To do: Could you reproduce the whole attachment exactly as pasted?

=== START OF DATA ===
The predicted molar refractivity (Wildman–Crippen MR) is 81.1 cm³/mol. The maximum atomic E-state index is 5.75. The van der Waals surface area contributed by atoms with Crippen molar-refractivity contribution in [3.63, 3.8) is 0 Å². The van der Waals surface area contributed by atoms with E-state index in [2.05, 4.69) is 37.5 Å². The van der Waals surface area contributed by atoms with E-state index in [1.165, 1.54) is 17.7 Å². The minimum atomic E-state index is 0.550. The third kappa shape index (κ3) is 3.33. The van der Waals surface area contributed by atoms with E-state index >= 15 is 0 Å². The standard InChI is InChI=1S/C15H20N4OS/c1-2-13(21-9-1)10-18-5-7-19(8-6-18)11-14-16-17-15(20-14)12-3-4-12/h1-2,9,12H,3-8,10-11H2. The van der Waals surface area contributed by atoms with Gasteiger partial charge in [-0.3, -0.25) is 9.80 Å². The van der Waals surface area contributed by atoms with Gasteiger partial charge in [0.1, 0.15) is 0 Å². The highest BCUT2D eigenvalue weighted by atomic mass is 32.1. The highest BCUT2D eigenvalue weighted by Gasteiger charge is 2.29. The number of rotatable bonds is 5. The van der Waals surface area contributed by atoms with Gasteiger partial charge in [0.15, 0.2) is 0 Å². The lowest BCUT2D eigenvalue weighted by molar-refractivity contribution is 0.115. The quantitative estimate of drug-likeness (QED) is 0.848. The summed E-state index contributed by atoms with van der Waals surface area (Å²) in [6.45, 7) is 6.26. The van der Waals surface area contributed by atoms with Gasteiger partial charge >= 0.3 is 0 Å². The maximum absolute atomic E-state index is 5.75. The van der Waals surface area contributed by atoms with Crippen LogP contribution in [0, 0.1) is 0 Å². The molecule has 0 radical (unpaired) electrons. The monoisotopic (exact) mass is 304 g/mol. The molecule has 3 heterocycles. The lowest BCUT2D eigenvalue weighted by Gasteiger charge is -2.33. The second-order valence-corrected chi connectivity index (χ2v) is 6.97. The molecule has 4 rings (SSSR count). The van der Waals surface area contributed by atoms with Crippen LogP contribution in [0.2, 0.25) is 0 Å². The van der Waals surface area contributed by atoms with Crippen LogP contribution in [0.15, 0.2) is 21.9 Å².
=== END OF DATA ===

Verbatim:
The predicted molar refractivity (Wildman–Crippen MR) is 81.1 cm³/mol. The maximum atomic E-state index is 5.75. The van der Waals surface area contributed by atoms with Crippen molar-refractivity contribution in [3.63, 3.8) is 0 Å². The van der Waals surface area contributed by atoms with E-state index in [2.05, 4.69) is 37.5 Å². The van der Waals surface area contributed by atoms with E-state index in [1.165, 1.54) is 17.7 Å². The minimum atomic E-state index is 0.550. The third kappa shape index (κ3) is 3.33. The van der Waals surface area contributed by atoms with E-state index >= 15 is 0 Å². The standard InChI is InChI=1S/C15H20N4OS/c1-2-13(21-9-1)10-18-5-7-19(8-6-18)11-14-16-17-15(20-14)12-3-4-12/h1-2,9,12H,3-8,10-11H2. The van der Waals surface area contributed by atoms with Gasteiger partial charge in [-0.3, -0.25) is 9.80 Å². The van der Waals surface area contributed by atoms with Gasteiger partial charge in [0.1, 0.15) is 0 Å². The highest BCUT2D eigenvalue weighted by atomic mass is 32.1. The highest BCUT2D eigenvalue weighted by Gasteiger charge is 2.29. The number of rotatable bonds is 5. The van der Waals surface area contributed by atoms with Gasteiger partial charge in [0.15, 0.2) is 0 Å². The lowest BCUT2D eigenvalue weighted by molar-refractivity contribution is 0.115. The quantitative estimate of drug-likeness (QED) is 0.848. The summed E-state index contributed by atoms with van der Waals surface area (Å²) in [6.45, 7) is 6.26. The van der Waals surface area contributed by atoms with Gasteiger partial charge >= 0.3 is 0 Å². The maximum absolute atomic E-state index is 5.75. The van der Waals surface area contributed by atoms with Crippen LogP contribution in [0, 0.1) is 0 Å². The molecule has 0 radical (unpaired) electrons. The monoisotopic (exact) mass is 304 g/mol. The molecule has 3 heterocycles. The lowest BCUT2D eigenvalue weighted by Gasteiger charge is -2.33. The second-order valence-corrected chi connectivity index (χ2v) is 6.97. The molecule has 4 rings (SSSR count). The van der Waals surface area contributed by atoms with Crippen LogP contribution in [0.2, 0.25) is 0 Å². The van der Waals surface area contributed by atoms with Crippen LogP contribution in [0.15, 0.2) is 21.9 Å².